Social marketing is not social networking. And while social networking can be a part of social marketing, it is but one small part of the multi-sector approach to the problem. For the Philippines, where there is an abundance of talent and creativity, where volunteerism is growing, where technology abounds, the possibilities are limitless and the prospects are bright that we can successfully address the HIV and pregnancy issues among our youth.  

I’m sure that we will not lack celebrities willing to act as spokespersons so that our youth may finally realize that it is ‘cool’ to be a loving, sensitive and responsible male. Our DepEd and DOH can train core groups of male facilitators from among men in the community who can also serve as role models and with whom our young men can be more open about their feelings, their concerns about their sexuality, the pressures they have to go through. I have no doubt that our universities and our survey companies can come up with simple surveys for baseline and post-program studies on the prevailing attitudes of our youth. I am certain that our brilliant filmmakers can come up with movies or teleseryes that can be used hand in hand with the workshops, posters, and even internet blogs, that will help deliver the message in order to change the landscape and give our youth a chance to evade the bleak future that likely awaits them if we don’t act correctly today.

Distributing condoms to public high schools will not cut it. Condoms should be available at health centers where those who need them or want them can avail of them for free. Or they can be distributed through LGUs at targeted places where the likelihood of people engaging in sexual activity is highest, such as clubs and bars. They should not be indiscriminately distributed in schools where doing so may actually give the wrong signals to hormonally charged teenagers and have a negative effect, especially in the absence of properly trained personnel to guide our youth through the tricky and tumultuous path of becoming responsible, loving adults.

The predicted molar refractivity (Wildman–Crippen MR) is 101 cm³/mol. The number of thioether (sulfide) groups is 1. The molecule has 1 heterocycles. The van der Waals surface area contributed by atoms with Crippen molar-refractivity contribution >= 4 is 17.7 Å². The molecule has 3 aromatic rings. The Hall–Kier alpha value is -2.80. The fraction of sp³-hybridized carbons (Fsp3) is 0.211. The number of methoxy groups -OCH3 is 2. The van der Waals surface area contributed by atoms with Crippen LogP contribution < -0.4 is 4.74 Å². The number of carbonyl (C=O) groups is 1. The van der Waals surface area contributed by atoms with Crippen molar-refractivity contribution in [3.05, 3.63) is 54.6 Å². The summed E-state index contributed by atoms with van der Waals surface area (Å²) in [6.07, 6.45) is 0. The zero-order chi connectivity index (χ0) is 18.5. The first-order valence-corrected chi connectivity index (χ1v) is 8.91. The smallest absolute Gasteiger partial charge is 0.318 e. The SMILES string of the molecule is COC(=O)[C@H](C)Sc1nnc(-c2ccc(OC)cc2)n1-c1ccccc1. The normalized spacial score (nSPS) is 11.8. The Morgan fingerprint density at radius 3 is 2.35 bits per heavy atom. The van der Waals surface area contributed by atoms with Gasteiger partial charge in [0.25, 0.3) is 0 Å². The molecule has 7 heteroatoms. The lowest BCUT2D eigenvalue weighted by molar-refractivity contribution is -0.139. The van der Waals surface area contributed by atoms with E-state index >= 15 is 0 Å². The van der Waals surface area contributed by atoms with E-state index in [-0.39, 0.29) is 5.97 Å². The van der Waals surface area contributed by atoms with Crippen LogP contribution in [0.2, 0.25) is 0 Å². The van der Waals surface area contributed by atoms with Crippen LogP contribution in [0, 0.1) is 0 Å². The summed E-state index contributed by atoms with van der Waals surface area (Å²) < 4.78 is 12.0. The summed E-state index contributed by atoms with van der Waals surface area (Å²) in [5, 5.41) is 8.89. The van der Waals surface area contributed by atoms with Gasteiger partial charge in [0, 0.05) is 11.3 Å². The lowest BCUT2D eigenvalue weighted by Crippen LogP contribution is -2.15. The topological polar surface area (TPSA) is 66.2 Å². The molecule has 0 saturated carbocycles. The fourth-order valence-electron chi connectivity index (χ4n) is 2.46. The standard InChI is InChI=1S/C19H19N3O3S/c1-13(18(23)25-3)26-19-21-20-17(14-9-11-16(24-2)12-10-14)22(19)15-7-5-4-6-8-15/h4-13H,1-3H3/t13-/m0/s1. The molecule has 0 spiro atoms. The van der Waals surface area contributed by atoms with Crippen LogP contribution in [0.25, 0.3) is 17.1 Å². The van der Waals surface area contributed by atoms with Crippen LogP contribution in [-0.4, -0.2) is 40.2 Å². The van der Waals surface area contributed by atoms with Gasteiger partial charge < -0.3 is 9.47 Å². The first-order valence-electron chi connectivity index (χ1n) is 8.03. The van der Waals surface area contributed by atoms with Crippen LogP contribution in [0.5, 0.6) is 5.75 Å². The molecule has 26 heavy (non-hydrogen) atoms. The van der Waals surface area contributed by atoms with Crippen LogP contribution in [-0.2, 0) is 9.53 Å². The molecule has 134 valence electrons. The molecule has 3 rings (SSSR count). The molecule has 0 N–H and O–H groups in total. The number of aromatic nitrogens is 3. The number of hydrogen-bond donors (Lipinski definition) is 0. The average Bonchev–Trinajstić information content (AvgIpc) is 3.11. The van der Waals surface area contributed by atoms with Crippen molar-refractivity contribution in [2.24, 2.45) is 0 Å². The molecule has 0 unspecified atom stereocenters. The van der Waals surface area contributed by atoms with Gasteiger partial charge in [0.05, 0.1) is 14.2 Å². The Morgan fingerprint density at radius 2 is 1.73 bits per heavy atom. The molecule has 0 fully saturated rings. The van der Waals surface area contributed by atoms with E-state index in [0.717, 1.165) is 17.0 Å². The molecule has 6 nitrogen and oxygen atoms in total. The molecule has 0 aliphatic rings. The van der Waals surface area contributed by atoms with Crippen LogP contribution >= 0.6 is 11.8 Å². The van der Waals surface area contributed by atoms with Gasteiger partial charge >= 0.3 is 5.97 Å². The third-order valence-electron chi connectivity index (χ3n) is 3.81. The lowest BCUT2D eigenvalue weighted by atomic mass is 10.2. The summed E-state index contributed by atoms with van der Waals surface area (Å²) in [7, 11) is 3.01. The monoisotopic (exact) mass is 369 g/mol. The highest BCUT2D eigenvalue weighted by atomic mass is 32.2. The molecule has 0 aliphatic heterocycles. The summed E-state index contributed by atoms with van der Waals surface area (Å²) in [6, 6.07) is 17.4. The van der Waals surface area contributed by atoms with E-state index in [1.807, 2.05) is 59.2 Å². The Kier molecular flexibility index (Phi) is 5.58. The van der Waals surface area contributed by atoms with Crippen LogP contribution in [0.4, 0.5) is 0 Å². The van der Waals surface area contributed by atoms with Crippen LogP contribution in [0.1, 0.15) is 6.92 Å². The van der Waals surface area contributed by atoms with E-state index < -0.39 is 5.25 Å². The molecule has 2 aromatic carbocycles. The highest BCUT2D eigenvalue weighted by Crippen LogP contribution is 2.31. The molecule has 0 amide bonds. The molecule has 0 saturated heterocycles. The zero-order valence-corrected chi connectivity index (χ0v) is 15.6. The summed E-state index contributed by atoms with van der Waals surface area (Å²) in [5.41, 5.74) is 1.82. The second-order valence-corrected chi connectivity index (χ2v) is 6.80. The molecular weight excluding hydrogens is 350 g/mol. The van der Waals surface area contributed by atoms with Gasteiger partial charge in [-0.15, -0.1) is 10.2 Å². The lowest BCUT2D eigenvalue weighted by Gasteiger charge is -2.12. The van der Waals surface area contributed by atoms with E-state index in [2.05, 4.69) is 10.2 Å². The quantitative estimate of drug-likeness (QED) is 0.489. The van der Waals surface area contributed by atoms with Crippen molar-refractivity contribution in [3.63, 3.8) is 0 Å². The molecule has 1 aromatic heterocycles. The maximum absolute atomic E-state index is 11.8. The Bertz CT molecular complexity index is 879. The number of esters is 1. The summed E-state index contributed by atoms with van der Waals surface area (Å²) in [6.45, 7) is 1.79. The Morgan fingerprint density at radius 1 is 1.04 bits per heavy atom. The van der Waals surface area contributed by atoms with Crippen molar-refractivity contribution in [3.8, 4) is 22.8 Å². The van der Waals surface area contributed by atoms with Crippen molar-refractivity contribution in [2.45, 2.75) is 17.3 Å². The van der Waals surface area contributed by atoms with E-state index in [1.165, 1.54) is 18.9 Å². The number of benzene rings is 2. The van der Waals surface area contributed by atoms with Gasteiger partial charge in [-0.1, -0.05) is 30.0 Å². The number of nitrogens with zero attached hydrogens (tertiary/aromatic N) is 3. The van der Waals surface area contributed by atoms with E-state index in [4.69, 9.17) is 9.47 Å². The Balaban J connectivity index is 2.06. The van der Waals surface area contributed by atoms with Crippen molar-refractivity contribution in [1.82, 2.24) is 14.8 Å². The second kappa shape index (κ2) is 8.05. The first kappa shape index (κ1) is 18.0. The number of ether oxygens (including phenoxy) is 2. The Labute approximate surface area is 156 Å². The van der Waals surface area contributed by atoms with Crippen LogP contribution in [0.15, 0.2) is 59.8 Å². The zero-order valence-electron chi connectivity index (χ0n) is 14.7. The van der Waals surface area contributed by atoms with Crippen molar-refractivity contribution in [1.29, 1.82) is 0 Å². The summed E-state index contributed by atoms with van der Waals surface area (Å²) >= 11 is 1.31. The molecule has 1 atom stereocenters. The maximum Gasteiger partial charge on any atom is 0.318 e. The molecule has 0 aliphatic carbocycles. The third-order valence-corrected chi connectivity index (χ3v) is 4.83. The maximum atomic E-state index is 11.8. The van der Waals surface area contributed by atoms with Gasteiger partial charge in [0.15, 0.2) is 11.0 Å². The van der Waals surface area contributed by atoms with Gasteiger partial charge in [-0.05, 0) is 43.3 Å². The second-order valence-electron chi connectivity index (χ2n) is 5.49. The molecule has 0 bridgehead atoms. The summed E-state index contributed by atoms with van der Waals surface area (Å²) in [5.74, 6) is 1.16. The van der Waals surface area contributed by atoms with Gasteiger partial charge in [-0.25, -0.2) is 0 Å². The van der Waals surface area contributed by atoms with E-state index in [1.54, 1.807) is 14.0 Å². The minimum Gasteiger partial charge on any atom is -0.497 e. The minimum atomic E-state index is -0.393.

There is no quick fix to the problem of HIV and unwanted pregnancy among our youth, but we must start quickly on the path toward the right solutions. – Rappler.com

* 2013 Young Adult Fertility and Sexuality Study (YAFS 4), University of the Philippines Population Institute (UPPI) and Demographic Research and Development Foundation, Inc.  

** HIV/AIDS and ART Registry of the Philippines, DOH, March 2016

*** Social Marketing for Public Health: Global Trends and Success Stories. H.Cheng, P. Kotler, N. Lee.   Jones and  Bartlett Publishers, LLC. 2011 

Dr Maria Dominga B Padilla (Minguita) is a clinical associate professor at the University of the Philippines, Manila, an active consultant at St. Luke’s Medical Center, Global City, and founding president of the Eye Bank Foundation of the Philippines.